‘s most populous city could soon become a ‘city with no grandchildren’ as young families and professionals leave in search of cheaper alternatives.
A report from NSW Productivity Commissioner, Peter Achterstraat, found that twice as many people aged between 30-40 had left Sydney between 2016 and 2021 than had arrived.
Mr Achterstraat said the driving force behind the exodus is the cost of housing, as most can only afford to buy in the outer suburbs and face a long commute to work.
The Tucci family are among the many families who have fled Sydney, having left the inner-west suburb of Leichhardt for Cairns, in far north Queensland, in January.
The family-of-four couldn’t afford a multi-million dollar mortgage in ‘s biggest city but were able to snap up a block of three units on the beach in a tropical climate for just $1million.
A new report has found twice as many people aged 30-40 are leaving Sydney (pictured) than are arriving, prompting a warning that it could become a ‘city with no grandchildren’
The family’s father, Adrian Tucci, said he couldn’t make enough money to support a massive mortgage, two kids and his wife Nicole – a stay-at-home mother – despite running a successful painting business.
Mr Tucci employed as many as nine people while working in Sydney and said he had watched many move away from the city in recent years.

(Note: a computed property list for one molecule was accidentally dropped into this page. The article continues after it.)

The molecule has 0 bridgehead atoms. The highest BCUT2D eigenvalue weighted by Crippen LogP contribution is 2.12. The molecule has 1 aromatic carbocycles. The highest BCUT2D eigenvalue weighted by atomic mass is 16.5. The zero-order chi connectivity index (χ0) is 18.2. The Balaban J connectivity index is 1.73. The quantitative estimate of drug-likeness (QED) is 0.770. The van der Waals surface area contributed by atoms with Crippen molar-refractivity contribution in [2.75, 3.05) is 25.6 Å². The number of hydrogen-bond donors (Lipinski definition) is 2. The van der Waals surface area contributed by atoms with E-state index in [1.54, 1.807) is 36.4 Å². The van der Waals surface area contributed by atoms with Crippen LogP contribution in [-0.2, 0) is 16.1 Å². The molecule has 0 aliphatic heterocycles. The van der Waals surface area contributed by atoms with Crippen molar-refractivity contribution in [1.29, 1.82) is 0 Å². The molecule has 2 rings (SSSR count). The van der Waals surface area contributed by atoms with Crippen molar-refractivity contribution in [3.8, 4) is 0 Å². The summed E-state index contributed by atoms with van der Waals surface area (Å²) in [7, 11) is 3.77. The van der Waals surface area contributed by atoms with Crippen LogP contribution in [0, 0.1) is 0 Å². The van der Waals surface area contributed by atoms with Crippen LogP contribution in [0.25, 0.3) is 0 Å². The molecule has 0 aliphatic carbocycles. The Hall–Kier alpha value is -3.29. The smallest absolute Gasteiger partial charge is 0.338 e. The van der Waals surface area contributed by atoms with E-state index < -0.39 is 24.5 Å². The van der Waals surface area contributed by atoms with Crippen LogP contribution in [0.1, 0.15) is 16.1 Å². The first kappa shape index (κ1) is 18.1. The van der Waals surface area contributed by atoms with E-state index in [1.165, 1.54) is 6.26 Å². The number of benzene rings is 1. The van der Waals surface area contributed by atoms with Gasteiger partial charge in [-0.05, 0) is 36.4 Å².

‘They’re in the same boat… they’ve gone to the Gold Coast, Adelaide, Perth, places like that, just so that they can afford a house as well (and) raise their kids,’ he told the ABC.
Mr Tucci said his parents, who live in Sydney, understood and supported their departure but were disappointed they wouldn’t be around their grandchildren.
Mr Achterstraat warned there will be more disappointed grandparents living in the city without their children and grandchildren unless the state government intervenes.
His report said the escape from Sydney has highlighted the need to build more apartment complexes in the city’s inner suburbs to drive down property prices.
‘Sydney needs hundreds of thousands of new homes over the next two decades,’ Mr Achterstraat said in the report.
‘Building more in the places people want to live is a key piece to solving the housing jigsaw puzzle.’
One young family, the Tuccis (pictured, Adrian and Nicole Tucci), left the inner-west Sydney suburb of Leichhardt for Cairns, far north Queensland, so they could comfortably buy a property
The exodus has prompted the NSW Productivity Commissioner to call on the state government to act and promote housing projects ‘in the places people want to live’ (stock image)
He said that 45,000 more dwellings could have been built between 2017-2022 without taking up more land if higher buildings were allowed in Sydney.
‘This could have seen prices and rents five-and-a-half per cent lower – $35 a week for the median apartment or a saving of $1,800 a year for renters.’
While the plan to ‘build up’ is backed by the NSW Government – with plans to develop six-storey apartment complexes within 400m of 30 of the city’s train stations – locals aren’t as supportive.
Locals on Sydney’s North Shore have criticised the government for not caring about the area’s heritage or home values.
The state’s Treasurer, Daniel Mookhey, hit back at the locals, saying a balance can be struck between protecting a neighbourhood’s character and also allowing for people to break into the housing market.
Mr Mookhey warning Sydney has five to 10 years to fix its housing sector and prevent it from being dominated by intergenerational wealth, likening it to the American city of San Francisco.